Announcing Stack Overflow Documentation

We started with Q&A. Technical documentation is next, and we need your help.

Whether you're a beginner or an experienced developer, you can contribute.

Sign up and start helping → Learn more about Documentation →

I have the following C++ code:

class A {
  struct Nested {
    int x;

class B: public A {
  friend class C;

class C {
  void m1() {
    B::Nested n; // or A::Nested

Compiling this snippet with g++ 4.4, it does not make a difference whether I use B::Nested or A::Nested in m1. Clang accepts B::Nested, but does not compile if I A::Nested. Is that a bug in g++ or in clang?

share|improve this question
up vote 7 down vote accepted

According to the Standard, GCC is correct and Clang is wrong. It says at 11.2/4

A member m is accessible when named in class N if

  • m as a member of N is protected, and the reference occurs in a member or friend of class N, or in a member or friend of a class P derived from N, where m as a member of P is private or protected

This is subject of this Clang bugreport, which prevents Clang from building Qt: http://llvm.org/bugs/show_bug.cgi?id=6840 . One Clang guy says

Actually, I intentionally haven't implemented this rule yet. It is either a drafting error or a horrible mistake. It neuters the entire 'protected' specifier, it makes the well-formedness of code dependent on the existence of completely unrelated classes, it imposes high costs on the implementation, and it's formally undecidable in the presence of templates.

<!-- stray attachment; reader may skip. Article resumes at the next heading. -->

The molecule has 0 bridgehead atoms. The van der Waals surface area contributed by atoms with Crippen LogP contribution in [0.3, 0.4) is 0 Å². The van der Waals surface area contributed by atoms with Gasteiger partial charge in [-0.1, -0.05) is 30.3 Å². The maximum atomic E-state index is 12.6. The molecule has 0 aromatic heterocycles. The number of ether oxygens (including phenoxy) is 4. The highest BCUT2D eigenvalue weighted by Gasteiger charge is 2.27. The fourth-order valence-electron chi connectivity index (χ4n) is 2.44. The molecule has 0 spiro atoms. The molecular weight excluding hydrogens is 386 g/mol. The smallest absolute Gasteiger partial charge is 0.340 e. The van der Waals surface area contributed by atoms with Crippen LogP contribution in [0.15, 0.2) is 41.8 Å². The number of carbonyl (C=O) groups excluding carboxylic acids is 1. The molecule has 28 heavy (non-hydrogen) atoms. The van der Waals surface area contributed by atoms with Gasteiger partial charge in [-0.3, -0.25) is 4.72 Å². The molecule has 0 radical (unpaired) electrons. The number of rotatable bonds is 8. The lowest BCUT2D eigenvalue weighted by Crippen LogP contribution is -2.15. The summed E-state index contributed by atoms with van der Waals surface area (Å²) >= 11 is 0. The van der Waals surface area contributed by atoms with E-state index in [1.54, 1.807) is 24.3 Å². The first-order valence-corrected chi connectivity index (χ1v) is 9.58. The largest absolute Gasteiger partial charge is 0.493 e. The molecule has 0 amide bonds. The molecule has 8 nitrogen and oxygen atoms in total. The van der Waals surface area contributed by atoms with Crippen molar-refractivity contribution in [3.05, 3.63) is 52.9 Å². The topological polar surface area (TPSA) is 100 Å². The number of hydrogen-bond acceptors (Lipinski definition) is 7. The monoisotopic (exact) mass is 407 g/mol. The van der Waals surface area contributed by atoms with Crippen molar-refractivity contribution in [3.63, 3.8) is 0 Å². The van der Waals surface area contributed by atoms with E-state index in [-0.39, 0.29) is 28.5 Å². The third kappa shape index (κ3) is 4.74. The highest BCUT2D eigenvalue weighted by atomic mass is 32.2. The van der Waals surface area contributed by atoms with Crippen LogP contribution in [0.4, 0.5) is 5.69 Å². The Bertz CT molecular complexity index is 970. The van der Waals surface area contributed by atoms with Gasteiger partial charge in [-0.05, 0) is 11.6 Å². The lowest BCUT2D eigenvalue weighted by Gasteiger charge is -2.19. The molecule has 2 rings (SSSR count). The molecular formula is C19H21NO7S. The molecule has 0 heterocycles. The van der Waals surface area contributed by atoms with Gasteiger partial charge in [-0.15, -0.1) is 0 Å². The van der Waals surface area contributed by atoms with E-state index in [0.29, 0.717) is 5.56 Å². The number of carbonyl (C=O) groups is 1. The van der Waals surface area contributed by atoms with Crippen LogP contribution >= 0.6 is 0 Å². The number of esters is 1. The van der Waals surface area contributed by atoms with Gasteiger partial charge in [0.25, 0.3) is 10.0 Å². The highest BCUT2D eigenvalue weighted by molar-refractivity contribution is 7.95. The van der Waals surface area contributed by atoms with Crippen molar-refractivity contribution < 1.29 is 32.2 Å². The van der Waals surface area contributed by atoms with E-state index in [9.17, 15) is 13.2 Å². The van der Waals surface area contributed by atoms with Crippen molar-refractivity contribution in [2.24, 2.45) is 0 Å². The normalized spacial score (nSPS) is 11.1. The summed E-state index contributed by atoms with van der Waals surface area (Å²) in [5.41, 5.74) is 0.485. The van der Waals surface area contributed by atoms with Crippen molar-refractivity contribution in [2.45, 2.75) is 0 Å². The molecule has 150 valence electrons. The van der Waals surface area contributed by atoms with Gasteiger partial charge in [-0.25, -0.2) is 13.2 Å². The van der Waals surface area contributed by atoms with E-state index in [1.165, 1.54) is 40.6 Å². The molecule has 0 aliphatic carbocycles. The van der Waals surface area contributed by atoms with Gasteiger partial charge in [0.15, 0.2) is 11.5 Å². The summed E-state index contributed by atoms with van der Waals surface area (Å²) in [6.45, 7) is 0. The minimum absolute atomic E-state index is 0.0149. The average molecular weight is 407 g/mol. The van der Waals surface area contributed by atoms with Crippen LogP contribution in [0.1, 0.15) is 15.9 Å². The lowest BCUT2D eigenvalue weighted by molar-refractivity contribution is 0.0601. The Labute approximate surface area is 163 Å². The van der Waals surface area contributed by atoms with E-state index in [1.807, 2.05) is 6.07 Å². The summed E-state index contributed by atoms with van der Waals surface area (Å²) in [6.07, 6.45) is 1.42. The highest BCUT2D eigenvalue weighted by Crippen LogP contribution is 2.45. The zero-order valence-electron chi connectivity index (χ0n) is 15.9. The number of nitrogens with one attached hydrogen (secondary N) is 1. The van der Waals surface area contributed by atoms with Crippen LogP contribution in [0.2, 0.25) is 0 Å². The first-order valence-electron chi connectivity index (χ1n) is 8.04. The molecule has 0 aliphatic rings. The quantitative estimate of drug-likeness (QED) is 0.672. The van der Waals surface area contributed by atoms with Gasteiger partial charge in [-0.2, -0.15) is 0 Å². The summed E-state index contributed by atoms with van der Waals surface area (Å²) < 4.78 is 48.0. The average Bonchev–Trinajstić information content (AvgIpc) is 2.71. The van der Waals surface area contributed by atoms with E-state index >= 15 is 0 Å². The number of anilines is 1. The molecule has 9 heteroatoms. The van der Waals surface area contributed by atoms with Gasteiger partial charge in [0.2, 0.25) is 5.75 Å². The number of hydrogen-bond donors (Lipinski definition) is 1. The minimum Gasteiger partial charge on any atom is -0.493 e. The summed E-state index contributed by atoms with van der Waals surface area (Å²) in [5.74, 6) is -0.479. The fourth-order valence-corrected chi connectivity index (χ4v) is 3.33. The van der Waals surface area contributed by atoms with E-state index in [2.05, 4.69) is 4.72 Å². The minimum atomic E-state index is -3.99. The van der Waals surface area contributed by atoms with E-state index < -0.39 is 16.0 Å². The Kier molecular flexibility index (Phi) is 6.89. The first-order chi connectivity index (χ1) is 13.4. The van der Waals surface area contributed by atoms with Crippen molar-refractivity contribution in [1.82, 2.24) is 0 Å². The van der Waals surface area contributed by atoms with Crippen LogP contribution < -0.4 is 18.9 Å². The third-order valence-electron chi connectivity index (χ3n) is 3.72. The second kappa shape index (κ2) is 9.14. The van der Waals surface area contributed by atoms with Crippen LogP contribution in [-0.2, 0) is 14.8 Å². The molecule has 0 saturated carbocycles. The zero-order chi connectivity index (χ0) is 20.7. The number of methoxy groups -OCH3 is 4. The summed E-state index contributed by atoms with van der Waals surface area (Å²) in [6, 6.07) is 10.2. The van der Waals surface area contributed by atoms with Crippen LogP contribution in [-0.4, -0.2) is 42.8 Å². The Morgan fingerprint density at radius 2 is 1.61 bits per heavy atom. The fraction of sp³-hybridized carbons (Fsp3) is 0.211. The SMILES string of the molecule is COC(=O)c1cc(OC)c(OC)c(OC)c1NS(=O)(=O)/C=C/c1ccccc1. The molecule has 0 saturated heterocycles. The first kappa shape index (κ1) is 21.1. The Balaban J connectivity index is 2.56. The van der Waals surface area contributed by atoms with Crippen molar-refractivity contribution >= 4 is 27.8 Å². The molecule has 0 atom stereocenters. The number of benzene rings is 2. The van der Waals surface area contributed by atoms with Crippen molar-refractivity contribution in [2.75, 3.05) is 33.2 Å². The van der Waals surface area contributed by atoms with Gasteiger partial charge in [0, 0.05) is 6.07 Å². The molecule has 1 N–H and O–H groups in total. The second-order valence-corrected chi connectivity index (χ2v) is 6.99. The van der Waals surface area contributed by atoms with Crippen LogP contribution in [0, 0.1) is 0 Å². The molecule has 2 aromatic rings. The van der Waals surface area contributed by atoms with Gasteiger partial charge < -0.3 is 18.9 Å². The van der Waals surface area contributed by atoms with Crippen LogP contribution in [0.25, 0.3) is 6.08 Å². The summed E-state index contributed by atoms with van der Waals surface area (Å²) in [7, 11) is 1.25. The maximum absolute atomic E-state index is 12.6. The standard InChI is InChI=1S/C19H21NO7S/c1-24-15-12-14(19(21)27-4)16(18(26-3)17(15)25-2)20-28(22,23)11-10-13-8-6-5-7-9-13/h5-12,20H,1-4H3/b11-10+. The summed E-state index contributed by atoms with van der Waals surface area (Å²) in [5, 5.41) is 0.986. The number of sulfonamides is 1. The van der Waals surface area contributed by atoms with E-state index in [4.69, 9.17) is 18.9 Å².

share|improve this answer
I tend to agree with the Clang on that, too bad the DR 747 doesn't seem to be considered. – Matthieu M. Aug 27 '10 at 16:55

In C++ friends are not-transitive. Friends of your friends are not necessarily my friends.

By making Nested protected in A, you indicate that all subclasses may use this element, but nobody else is allowed to use it. You could consider this is a kind of friend. A makes all subclasses friend regarding access to the Nested struct.

Now B makes C a friend, but this does not mean that C is also a friend of A. So C should have no access to Nested.

BUT: the behavior is changed from C++03. In C++03, a nested class is a full member of the enclosing class and so has full access rights. Friendship is still NOT transitive, but now member access is.

You may want to look at http://www.rhinocerus.net/forum/language-c-moderated/578874-friend-transitive-nested-classes.html, which explains a similar problem.

share|improve this answer
Could you provide an example of code that acts differently in C++98 vs C++03? What about C++0x? – Ben Voigt Aug 27 '10 at 13:29

Your Answer


By posting your answer, you agree to the privacy policy and terms of service.

Not the answer you're looking for? Browse other questions tagged or ask your own question.